When selecting an AI partner, automotive companies should prioritise proven expertise and a strong track record in AI technologies specific to the automotive industry. Key attributes include scalability of solutions, robust research and development capabilities, and a deep understanding of automotive processes, challenges, and opportunities. These attributes are limited to very few automotive providers in the market generally, let alone in a sector where the technology is so nascent. These factors are critical to expose not just an ROI but ensure an engaging and sustainable customer experience. Be sure that any provider is offering genuine AI services, leveraging the latest in LLM technology and creating system flexibility to work within the goals and even brand guidelines of your organisation. There are still a number of providers in the market presenting themselves as an AI solution but in reality, it is just an automated workflow with no ability to communicate intelligently and specifically with the consumer 24/7.


The adoption of AI in the automotive sector significantly enhances both performance and operational efficiency. AI’s ability to automate customer interactions and backend processes reduces the need for extensive human capital, thus lowering labour costs and enhancing service quality. AI allows dealerships to handle a higher volume of customer interactions and manage operational tasks with fewer staff members, effectively increasing productivity and reducing overhead costs. Specific performance improvements noted in the industry include increases in lead conversion rates, vehicle sales, service appointments, and customer retention rates due to AI integration. Dealerships have reported impressive gains from AI implementations. We typically see dealerships report a 30-50% increase in leads converted to showroom appointments after implementing AI to engage and follow up with inbound internet sales leads. For one dealer, this represented a 56x ROI ON THEIR AI INVESTMENT.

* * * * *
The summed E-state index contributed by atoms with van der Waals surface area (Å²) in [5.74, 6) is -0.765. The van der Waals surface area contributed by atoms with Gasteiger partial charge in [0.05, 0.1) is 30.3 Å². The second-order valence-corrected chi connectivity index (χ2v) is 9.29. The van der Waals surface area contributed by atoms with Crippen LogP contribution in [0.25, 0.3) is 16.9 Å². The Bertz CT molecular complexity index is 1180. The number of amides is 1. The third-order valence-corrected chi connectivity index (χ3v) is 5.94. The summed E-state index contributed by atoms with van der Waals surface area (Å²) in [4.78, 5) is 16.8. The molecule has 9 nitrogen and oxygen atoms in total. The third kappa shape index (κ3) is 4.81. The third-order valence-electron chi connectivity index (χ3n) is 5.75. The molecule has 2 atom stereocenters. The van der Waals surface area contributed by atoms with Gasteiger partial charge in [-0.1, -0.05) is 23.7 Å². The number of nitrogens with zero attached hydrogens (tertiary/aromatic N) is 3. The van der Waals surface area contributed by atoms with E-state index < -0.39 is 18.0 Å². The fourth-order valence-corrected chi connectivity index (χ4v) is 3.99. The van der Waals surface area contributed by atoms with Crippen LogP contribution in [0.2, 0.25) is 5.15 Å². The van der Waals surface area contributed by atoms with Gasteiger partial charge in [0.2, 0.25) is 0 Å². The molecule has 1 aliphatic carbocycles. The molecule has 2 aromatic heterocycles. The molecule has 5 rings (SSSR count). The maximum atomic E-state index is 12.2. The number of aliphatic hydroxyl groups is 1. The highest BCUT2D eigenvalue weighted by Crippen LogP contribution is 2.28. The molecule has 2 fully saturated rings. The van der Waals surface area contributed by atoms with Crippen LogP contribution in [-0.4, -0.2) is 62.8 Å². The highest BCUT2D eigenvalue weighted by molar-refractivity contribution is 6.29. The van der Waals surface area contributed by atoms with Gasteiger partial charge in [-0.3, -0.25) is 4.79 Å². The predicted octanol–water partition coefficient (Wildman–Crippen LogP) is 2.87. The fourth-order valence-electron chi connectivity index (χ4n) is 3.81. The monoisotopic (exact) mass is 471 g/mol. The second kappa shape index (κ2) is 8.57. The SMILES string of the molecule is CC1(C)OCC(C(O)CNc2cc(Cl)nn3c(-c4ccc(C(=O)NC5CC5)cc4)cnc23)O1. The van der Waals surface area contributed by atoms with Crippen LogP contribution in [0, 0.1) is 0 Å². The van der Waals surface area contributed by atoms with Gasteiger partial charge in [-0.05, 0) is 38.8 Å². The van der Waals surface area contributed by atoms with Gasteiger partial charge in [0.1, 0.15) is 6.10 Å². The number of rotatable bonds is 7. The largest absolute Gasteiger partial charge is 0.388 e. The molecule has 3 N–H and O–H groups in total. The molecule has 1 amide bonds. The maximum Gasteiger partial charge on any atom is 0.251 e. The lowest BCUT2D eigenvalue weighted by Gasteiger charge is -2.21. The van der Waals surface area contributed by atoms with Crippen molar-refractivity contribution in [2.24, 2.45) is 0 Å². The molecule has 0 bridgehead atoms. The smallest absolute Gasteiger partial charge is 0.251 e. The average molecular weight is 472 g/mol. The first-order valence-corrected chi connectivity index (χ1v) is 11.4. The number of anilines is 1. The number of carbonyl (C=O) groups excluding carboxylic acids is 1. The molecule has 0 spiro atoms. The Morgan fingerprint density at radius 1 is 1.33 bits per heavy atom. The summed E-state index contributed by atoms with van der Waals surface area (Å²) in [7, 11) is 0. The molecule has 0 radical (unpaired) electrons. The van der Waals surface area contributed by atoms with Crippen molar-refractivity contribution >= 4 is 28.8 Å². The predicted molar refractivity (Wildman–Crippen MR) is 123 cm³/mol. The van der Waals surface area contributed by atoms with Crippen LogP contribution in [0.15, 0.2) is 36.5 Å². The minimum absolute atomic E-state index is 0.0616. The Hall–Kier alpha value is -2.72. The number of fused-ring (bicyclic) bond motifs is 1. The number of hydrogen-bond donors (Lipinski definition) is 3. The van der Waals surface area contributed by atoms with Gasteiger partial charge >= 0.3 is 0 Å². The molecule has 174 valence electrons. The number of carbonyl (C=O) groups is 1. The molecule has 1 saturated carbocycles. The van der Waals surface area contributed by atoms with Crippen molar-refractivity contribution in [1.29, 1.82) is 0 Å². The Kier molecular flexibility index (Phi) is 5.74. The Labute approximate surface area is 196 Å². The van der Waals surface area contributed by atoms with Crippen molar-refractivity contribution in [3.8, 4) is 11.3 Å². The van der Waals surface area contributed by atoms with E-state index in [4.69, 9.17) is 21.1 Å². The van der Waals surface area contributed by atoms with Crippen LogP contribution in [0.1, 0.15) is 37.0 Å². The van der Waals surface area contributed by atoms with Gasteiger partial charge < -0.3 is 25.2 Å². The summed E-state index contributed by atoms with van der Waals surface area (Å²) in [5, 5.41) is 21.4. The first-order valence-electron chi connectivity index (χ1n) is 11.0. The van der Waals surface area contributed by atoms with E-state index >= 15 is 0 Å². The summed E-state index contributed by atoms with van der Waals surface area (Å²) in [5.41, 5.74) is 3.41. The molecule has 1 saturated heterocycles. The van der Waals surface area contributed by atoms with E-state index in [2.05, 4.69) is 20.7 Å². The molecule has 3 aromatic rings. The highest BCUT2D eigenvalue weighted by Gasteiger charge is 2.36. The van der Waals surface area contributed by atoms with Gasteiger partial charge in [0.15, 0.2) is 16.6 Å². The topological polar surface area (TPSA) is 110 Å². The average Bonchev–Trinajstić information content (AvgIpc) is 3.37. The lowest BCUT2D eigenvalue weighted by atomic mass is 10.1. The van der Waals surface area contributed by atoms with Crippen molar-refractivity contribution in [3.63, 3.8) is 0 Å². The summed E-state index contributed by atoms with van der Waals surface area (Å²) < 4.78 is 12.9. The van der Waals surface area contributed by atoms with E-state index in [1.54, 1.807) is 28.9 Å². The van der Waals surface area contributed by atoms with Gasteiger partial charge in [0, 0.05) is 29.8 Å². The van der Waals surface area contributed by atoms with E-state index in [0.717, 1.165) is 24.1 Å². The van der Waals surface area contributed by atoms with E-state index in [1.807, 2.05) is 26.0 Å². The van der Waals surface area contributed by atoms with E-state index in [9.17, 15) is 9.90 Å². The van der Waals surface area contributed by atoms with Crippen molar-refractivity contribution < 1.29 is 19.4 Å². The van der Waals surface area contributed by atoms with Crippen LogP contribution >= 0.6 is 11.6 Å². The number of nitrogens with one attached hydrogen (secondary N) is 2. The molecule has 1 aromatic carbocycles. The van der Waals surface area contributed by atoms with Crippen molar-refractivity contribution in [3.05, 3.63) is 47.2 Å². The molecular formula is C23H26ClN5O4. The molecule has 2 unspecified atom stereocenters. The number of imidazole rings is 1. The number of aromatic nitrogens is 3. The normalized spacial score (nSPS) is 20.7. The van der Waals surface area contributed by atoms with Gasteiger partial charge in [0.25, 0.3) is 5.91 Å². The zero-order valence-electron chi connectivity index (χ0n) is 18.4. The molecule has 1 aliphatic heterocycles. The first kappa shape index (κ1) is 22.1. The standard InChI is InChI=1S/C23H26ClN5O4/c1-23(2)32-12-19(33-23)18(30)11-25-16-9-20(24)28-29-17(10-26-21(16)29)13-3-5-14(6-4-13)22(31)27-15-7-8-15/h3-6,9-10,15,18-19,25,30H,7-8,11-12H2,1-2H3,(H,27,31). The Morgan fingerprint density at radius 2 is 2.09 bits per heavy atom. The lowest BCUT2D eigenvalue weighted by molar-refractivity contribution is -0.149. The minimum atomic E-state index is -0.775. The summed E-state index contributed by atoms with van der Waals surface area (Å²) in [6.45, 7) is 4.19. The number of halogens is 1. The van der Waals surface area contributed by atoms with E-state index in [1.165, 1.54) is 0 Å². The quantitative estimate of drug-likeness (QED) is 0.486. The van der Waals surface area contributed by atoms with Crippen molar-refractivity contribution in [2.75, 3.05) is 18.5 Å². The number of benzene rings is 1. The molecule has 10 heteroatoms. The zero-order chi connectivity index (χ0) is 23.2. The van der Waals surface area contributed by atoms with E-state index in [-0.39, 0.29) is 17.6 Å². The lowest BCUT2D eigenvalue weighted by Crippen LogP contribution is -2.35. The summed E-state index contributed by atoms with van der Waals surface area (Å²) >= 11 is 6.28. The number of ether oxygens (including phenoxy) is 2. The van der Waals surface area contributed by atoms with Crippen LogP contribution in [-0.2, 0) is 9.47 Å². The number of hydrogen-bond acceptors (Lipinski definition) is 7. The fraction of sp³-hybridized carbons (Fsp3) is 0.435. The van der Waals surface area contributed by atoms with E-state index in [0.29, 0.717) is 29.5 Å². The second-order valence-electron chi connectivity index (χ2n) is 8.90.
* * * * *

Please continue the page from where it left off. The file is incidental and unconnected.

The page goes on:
Another dealer group utilising our AI-powered service communications proactively reached out to past customers, generating nearly 3,200 repair orders worth $1.1 million in just three months. These examples underline the direct financial benefits of deploying AI within automotive operations but don’t take into account the unquantifiable potential available by tapping into the increasing productivity that underpins the work that AI does and enabling dealers to operationalise more each and every day.